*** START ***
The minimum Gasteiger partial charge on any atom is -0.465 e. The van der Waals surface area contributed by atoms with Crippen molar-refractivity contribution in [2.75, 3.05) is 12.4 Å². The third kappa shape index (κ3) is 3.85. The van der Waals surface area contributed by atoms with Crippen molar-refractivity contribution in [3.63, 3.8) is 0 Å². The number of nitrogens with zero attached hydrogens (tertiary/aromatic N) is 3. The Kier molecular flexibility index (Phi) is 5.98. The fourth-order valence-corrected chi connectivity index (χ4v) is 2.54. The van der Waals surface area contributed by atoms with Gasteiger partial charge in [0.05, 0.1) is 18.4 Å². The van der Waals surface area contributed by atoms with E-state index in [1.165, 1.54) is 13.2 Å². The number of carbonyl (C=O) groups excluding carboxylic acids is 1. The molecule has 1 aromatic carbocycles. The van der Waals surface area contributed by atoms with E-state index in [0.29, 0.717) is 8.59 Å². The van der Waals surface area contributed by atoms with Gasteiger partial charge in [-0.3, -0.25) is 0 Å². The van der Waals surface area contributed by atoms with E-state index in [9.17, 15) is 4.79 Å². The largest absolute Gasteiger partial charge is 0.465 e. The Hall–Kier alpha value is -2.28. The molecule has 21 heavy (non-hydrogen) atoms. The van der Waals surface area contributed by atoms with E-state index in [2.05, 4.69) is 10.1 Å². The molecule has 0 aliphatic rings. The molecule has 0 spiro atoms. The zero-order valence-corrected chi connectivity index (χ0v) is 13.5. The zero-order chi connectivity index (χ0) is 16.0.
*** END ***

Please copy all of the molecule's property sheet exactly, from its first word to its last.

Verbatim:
The minimum Gasteiger partial charge on any atom is -0.465 e. The van der Waals surface area contributed by atoms with Crippen molar-refractivity contribution in [2.75, 3.05) is 12.4 Å². The third kappa shape index (κ3) is 3.85. The van der Waals surface area contributed by atoms with Crippen molar-refractivity contribution in [3.63, 3.8) is 0 Å². The number of nitrogens with zero attached hydrogens (tertiary/aromatic N) is 3. The Kier molecular flexibility index (Phi) is 5.98. The fourth-order valence-corrected chi connectivity index (χ4v) is 2.54. The van der Waals surface area contributed by atoms with Gasteiger partial charge in [0.05, 0.1) is 18.4 Å². The van der Waals surface area contributed by atoms with E-state index in [1.165, 1.54) is 13.2 Å². The number of carbonyl (C=O) groups excluding carboxylic acids is 1. The molecule has 1 aromatic carbocycles. The van der Waals surface area contributed by atoms with E-state index in [0.29, 0.717) is 8.59 Å². The van der Waals surface area contributed by atoms with Gasteiger partial charge in [-0.3, -0.25) is 0 Å². The van der Waals surface area contributed by atoms with E-state index in [9.17, 15) is 4.79 Å². The largest absolute Gasteiger partial charge is 0.465 e. The Hall–Kier alpha value is -2.28. The molecule has 21 heavy (non-hydrogen) atoms. The van der Waals surface area contributed by atoms with E-state index in [2.05, 4.69) is 10.1 Å². The molecule has 0 aliphatic rings. The molecule has 0 spiro atoms. The zero-order valence-corrected chi connectivity index (χ0v) is 13.5. The zero-order chi connectivity index (χ0) is 16.0.